Even when you see a clear opening to highlight your accomplishments, you should be measured about it. Research indicates that when people present a balanced picture of themselves, rather than discussing only successes, they come across as more credible and affable. Those with high status, in particular, should acknowledge failures and foibles as well as achievements, not only because such candor is laudable, but also because it makes them less likely to come across as brash, unlikable, and worthy of envy. This even holds for brands. Research suggests that when marketers point out a minor drawback in an otherwise positive product description (for instance, noting that it “comes in only two colors”), consumer purchase interest actually increases.
This strategy works because humans are much more adept at making relative judgments than absolute ones: When negative information is sprinkled into a largely positive narrative, we compare the two, which allows accomplishments to stand out and be more readily accepted. For example, participants in a research studyled by Alison Wood Brooks of HBS were highly envious of successful (fictional) entrepreneurs except for the one who, after pitching to a group of potential investors, said, “I wasn’t always so successful. I had a lot of trouble getting to where I am now….When I started my company…I failed to demonstrate why potential clients should believe in me and our mission. Many…turned me down.” Taking this research to heart, one colleague went so far as to post a “CV of failures” alongside his accomplishments on his university biography page.
My colleagues and I have recently found that managers, in particular, benefit from revealing small weaknesses, because it causes their employees to view them as more authentic, which leads to greater trust and motivation. However, the positive effect accrued only when the weakness was relatively mild (“I am nervous about public speaking”) rather than serious (“I’m so nervous about public speaking that I sometimes start to panic”).
Humorous self-deprecation is another way to offset bragging—but again, use it with caution. Recent research suggests that observers take self-deprecating jokes (for example, “Every project I’ve done has been on time and under budget—if you double the estimates!”) at face value. Self-deprecation and bragging seem to be two sides of the same coin. A little helps; too much can hurt.
Celebrate the right way.
We all want our achievements to be recognized and applauded. It’s a boost to morale and well-being. And there are ways to celebrate without coming across as boastful. One is to find a circle of close friends at work and outside it who will cheer your victories as if they were their own. Research shows that telling confidants about your successes can improve those relationships. The reverse is also true: According to Emma Levine of the University of Chicago and colleagues, withholding good news—say, qualifying for the Boston Marathon—from close others harms trust and intimacy: People feel left out.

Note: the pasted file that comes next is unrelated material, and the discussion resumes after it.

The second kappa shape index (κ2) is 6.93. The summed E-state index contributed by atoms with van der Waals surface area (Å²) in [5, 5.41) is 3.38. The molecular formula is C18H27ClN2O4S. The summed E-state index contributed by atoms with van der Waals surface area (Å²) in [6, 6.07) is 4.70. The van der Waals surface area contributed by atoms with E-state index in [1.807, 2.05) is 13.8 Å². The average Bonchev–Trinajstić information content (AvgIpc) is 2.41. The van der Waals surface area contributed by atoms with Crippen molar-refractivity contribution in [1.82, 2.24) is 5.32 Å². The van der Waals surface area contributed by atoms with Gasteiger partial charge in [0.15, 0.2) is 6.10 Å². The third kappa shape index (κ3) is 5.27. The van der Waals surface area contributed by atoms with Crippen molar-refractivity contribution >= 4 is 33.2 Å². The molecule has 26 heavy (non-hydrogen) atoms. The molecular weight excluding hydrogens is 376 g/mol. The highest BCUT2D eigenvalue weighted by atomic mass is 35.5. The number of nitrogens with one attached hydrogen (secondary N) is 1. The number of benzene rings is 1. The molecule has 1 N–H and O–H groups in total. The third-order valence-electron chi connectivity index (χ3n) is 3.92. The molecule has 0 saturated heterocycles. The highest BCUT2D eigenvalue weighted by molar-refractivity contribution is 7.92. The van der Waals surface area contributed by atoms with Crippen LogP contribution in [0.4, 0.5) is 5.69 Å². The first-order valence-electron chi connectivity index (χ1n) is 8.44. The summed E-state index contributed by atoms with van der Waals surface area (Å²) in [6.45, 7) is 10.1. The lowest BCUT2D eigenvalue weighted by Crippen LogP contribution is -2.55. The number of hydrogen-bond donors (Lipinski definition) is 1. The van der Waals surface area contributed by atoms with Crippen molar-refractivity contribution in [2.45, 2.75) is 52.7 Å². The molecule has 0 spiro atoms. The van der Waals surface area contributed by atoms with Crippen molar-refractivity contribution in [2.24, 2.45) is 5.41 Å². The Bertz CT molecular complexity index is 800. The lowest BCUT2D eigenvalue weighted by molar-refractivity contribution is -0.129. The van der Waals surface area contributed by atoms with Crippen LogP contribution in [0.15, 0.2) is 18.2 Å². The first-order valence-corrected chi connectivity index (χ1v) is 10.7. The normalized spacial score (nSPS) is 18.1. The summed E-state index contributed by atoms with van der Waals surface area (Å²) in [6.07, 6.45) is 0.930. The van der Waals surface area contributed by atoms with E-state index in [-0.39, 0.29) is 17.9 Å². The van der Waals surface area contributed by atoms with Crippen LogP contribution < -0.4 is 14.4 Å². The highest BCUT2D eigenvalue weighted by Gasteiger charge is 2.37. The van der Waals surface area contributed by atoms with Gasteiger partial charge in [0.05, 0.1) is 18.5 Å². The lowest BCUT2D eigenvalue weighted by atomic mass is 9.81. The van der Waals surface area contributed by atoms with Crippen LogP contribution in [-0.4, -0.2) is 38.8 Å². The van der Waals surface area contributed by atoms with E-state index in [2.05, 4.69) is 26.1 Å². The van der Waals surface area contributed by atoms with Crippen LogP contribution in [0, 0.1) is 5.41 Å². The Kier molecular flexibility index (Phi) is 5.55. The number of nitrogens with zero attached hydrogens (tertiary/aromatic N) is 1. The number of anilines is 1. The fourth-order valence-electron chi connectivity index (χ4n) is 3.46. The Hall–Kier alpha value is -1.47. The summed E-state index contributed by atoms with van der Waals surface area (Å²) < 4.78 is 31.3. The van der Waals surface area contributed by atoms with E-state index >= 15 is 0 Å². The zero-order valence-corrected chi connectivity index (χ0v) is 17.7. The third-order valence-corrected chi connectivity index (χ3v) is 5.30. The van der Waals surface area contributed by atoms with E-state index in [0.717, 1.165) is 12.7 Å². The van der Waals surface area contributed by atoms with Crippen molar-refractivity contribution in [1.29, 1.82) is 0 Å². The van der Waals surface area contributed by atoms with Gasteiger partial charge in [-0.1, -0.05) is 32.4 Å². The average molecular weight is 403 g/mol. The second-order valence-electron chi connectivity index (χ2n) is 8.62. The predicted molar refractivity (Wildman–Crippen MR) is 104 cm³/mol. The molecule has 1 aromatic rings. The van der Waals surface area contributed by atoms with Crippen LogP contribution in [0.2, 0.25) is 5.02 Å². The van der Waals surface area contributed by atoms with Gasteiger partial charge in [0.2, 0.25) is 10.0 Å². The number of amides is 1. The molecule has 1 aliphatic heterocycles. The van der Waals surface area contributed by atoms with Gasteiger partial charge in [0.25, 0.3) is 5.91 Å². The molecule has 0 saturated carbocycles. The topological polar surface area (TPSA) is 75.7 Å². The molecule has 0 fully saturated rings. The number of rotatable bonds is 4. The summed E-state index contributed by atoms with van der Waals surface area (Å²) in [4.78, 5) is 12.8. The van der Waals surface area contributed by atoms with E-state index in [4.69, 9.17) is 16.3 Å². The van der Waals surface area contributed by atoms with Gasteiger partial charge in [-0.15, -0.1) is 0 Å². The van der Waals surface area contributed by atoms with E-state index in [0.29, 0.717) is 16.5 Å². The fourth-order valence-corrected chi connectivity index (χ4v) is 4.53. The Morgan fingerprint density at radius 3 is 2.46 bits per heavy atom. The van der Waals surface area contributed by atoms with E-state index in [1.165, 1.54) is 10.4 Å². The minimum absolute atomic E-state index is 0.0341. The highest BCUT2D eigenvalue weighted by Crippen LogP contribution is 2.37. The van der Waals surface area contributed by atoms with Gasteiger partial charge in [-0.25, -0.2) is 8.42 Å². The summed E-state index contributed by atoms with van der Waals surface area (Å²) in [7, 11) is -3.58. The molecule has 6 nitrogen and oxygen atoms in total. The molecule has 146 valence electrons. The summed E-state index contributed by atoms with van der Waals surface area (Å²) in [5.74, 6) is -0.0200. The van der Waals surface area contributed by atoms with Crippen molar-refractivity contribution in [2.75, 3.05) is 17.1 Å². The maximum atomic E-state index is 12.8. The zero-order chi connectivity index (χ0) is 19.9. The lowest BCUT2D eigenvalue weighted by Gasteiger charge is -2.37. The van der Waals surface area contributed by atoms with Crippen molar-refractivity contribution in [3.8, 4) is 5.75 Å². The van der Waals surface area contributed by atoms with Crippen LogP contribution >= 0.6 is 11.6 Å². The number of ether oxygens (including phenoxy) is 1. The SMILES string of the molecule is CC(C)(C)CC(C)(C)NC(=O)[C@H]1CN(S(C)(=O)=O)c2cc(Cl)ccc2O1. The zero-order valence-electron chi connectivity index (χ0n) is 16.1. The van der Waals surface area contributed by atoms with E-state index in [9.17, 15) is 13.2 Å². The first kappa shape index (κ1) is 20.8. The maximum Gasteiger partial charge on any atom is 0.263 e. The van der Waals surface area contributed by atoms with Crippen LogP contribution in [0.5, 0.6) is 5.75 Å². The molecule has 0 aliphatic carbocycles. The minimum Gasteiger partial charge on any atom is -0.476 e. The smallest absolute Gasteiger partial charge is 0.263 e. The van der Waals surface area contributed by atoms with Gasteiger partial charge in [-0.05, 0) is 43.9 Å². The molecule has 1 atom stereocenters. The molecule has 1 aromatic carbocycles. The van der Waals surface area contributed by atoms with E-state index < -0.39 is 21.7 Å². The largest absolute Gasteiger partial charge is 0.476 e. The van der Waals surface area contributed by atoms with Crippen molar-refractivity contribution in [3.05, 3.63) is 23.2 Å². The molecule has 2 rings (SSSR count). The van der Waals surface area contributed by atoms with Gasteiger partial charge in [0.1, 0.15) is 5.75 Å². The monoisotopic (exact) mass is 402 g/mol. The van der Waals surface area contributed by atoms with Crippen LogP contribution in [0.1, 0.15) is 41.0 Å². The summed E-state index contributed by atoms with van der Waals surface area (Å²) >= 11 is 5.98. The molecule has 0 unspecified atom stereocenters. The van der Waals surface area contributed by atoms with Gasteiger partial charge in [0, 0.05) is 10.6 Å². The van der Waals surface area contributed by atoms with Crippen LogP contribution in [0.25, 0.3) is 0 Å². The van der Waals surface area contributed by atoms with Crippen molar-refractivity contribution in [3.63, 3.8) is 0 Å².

Solo celebrations work too. Treat yourself to a nice meal, a new dress, or just a relaxing night in with your favorite TV show. In fact, I recommend making time to regularly reflect on your successes. Research suggests that when we accomplish something big—say, landing that promotion—our happiness levels initially increase but soon return to their baseline. Although one shouldn’t rest on one’s laurels, it can be beneficial to get more mileage out of achievements by reminiscing about them. In this spirit, I do two things: First, I keep a “warm, fuzzy” email folder; whenever someone sends me a note of praise, I save it to revisit as a pick-me-up at some future date. Second, every New Year’s Eve my husband and I each write down our 10 best (and 10 worst) moments from the year and share them with each other. (I recommend that you do the bad ones first so as to get more joy from the contrast.)
. . .
Some of you may struggle to tout your own accomplishments. For others, bragging may come naturally. In either case, the research-backed tactics I’ve described should help you become more effective at promoting yourself at work while proving to be both likable and competent. Knowing how and when to boast—and when to refrain—is one important way to advance your career.
One last and crucial point: If you find yourself constantly fighting the urge to brag, ask yourself why you feel the need. Everybody loves praise, but are you overly dependent on it? Not intrinsically motivated enough? Feeling undervalued in your profession? If so, why? The answers to those questions may prompt deeper self-reflection, which could bring you far more personal benefit than self-promotion ever will.
Leslie K. John is a Marvin Bower Associate Professor of Business Administration at Harvard Business School.
Source : https://hbr.org/2021/05/savvy-self-promotion